Setting up the right instance when there are over 400,000 unique EC2 SKUs (products) to choose from doesn't just sound like a challenge–it is one. At its most basic, you must choose for 74 different product details that together determine the overall performance and price of your EC2. These details include information like: term type, lease contract length, region, instance type, instance family, storage type, network type, process type, max IOPS per volume, tenancy, operating system, dedicated EBS throughput, enhanced networking support, and more. Each month new categories and values are added to the already robust menu of options. Just check out this EC2 SKU spreadsheet from Amazon–it's over 300mb! If all of that weren't hard enough, when it comes to making convertible reservations, not every EC2 type can be converted into another (should you want or need to change). This means finding the right instance type and size early on is important–not only from an architectural standpoint, but also a financial one.
As of today, there are 15 EC2 types among 5 categories, totaling in 82 sizing options. In total there are over 400,000 rows in the official EC2 sizing file.Official info from AWS documentation
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Create a filter that targets the instances you want to resize using criteria such as element name, tags, or attributes. You can save these settings as a report for later use.
Tune our behavioral constraint options to exclude instances that belong to certain families or generations, or that don’t leave enough headroom for your historical workload.
Update your instances with our proposed types through the AWS console. We recommend starting with our report's Top 10 Savings list.
Load your saved filter from the Recommendation report (Part I, Step 1.) or create a new one.
Choose a metric such as memory or IOPS usage to see their usage aggregated based on min, max, median, and 25/75 percentile over the last hour, day or week.
Observe each element’s performance load, broken down across a min-max spectrum, to identify instances that are running too close to their full capacity.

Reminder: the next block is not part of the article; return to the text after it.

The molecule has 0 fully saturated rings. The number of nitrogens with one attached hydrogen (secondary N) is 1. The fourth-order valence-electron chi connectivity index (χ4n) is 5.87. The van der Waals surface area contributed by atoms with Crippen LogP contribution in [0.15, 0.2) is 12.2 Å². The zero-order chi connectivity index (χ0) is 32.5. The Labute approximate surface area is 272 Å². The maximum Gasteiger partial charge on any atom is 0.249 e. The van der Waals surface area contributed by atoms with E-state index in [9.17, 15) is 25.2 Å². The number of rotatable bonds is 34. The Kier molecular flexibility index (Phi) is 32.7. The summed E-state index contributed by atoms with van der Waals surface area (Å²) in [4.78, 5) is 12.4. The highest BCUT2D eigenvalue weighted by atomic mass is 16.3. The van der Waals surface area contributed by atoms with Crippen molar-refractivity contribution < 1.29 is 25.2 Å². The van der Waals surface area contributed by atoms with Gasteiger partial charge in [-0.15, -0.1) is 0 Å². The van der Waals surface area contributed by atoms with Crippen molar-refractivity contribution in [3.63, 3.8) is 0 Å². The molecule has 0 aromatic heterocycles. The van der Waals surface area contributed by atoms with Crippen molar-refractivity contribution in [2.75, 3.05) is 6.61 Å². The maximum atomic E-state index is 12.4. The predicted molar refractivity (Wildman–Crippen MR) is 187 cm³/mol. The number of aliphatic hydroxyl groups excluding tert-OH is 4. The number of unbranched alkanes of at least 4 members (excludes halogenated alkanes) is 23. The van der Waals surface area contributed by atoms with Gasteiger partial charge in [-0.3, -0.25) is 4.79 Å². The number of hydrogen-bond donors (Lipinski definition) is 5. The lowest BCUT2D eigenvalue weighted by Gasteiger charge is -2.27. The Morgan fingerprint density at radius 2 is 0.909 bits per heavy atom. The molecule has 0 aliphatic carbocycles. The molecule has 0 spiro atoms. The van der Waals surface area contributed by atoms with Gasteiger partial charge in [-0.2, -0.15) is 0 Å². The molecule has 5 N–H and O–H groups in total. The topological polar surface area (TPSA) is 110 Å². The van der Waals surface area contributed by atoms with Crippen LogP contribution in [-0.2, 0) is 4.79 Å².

We recommend designating one person responsible for sharing a weekly report with your team to bring more control and accountability to your process.
It's best to start simple. Each person who launches an instance tags it as owner (a group, department, application or individual). Your champion ensures all instances are tagged.
Refine your filters according to tag, attribute, and risk tolerance constraints and then save the report so that you can find it again and we can automatically share it via email or Slack.
We can rank your savings by the largest financial saving potential, so that your champion can share each week with your extended team and senior management. This step promotes a culture of cost awareness.
Not every instance should be downsized, so the champion should apply a special tag that excludes them from downsizing according to your management criteria.
Create a schedule for updating reports. As environments grow, utilization needs to change and new opportunities for cost savings may arise. Use previously saved reports or get a fresh perspective with new ones!
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Make sure your Metricly account has activated an AWS data-source, and activated the cost integration.
We require 7 days of performance data to be gathered before we make sizing reccomendations.
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